"Financial services companies represent a $24-billion industryin Boston," Menino says in a prepared statement. "…and I have madeit a priority that we focus on ways to strengthen and grow thissector of our economy." The mayor plans to use tax incrementfinancing and other relief that will assist JP Morgan as the firm'slease at 73 Tremont St. comes to an end. That lease expirationprompted JP Morgan to pursue potential relocations out of the city,supposedly with a concentration on the South Shore, in a strategythat was advancing steadily before the group abruptly alteredcourse and began negotiating a move to Seaport Center in the city'sSeaport District. JP Morgan's change of heart wasfirst reported by GlobeSt.com.

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[IMGCAP(2)]Although an agreement is not yet in place for SeaportCenter, Menino spokesperson Jessica Shumaker tells GlobeSt.com thatthe mayor wanted to get his incentive package moving to helpdemonstrate the city's support for JP Morgan. The BRA board gaveits blessing yesterday afternoon, and Menino is now urging theBoston City Council to deliver its needed approval as well. Whetherthe backing will be there remains unclear, but the concept did geta boost from Boston's top property assessor, Ron Rakow. Not onlywould JP Morgan's occupancy at Seaport Center alleviate a big pieceof vacancy, Rakow says it "will send a strong message to othersthat the waterfront neighborhood is a prime location for furtherexpansion of the financial services industry in Boston."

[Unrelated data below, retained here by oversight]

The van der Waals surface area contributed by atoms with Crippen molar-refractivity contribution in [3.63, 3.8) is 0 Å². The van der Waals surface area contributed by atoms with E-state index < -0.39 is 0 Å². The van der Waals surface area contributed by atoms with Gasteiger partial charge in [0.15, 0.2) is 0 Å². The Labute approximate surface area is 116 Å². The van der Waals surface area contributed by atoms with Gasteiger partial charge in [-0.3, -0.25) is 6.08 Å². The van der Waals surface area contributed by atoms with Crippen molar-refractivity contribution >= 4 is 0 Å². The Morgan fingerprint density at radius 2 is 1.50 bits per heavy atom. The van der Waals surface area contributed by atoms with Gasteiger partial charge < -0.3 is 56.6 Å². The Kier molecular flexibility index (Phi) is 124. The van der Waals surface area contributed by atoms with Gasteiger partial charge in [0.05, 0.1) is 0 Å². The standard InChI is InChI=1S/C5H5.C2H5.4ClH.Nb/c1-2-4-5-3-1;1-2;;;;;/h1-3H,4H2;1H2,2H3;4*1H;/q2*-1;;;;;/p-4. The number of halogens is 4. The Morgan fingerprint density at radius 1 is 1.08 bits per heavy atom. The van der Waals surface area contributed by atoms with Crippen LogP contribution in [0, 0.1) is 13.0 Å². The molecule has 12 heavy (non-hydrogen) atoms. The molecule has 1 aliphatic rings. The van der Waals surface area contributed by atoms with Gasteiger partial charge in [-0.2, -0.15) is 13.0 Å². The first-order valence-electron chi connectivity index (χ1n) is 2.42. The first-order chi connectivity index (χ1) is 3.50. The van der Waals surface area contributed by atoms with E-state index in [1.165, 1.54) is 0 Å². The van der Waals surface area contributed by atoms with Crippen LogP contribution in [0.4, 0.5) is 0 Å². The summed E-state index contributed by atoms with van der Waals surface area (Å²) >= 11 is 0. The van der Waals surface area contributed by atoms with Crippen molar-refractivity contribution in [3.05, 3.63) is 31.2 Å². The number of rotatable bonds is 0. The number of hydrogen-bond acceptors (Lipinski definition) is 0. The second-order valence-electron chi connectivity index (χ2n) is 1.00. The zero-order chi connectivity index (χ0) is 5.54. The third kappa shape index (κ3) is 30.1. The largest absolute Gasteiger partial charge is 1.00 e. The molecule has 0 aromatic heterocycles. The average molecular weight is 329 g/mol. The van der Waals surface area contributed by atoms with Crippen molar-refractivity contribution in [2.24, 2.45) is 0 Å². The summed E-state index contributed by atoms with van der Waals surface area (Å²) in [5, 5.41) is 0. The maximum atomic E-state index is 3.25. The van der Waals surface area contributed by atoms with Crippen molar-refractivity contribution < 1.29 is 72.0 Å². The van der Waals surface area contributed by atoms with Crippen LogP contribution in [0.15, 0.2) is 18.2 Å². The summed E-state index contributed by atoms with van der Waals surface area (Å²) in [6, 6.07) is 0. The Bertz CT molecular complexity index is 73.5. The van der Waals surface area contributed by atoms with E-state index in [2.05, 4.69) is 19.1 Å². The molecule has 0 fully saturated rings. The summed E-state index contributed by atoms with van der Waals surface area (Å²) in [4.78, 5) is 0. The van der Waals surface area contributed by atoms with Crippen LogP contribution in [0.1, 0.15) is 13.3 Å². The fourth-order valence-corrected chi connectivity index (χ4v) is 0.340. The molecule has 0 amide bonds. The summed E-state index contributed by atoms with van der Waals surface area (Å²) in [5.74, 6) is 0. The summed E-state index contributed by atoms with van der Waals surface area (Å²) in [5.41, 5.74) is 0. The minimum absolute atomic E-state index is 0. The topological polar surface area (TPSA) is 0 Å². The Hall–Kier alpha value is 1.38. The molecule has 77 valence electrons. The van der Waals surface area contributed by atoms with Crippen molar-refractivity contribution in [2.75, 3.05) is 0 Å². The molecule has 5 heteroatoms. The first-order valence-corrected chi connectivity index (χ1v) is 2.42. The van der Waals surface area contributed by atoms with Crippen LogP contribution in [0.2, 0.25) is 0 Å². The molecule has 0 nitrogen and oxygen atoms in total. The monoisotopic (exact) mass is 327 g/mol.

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Under the plan, JP Morgan and the city would apply jointly tothe Massachusetts Economic Assistance Coordinating Council fordesignation as a certified project, a process that would make thecompany eligible for tax and financing benefits from the state andproperty tax incentives from the city. At stake by Menino's countare 725 existing positions and an estimated 400 new jobs that JPMorgan anticipates will be created over time. JP Morgan operatesits Global Funds Services division from 73 Tremont St. and thenearby One Beacon St. At this point, the firm will keep its BeaconSt. operations.

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In a prepared statement, a JP Morgan spokesperson says themayor's proposal "would make it attractive for us to continue ourgrowth in the city," and says the company has considered severaloptions "in and outside of the Boston area and are hoping to sign alease soon." The firm does not identify any specific locations, butShumaker confirms that the company is in talks with the Beal Cos.and Rockpoint Group, owners of Seaport Center. Calls to Beal and JPMorgan's brokers at Cushman & Wakefield were not returned bypress deadline.

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One intriguing element is the level of Menino's involvement,with some observers claming he initially reached out to JP Morganupon hearing the firm was mulling a move beyond city limits. The JPMorgan spokesperson declined comment, while Shumaker says she isnot sure who initiated the discussions, but she notes that theMayor did acknowledge a proactive approach. Menino "said it is hisjob to sell the city and to keep jobs here," Shumaker relays,adding that, "there has been a lot of back-and-forthconversations."

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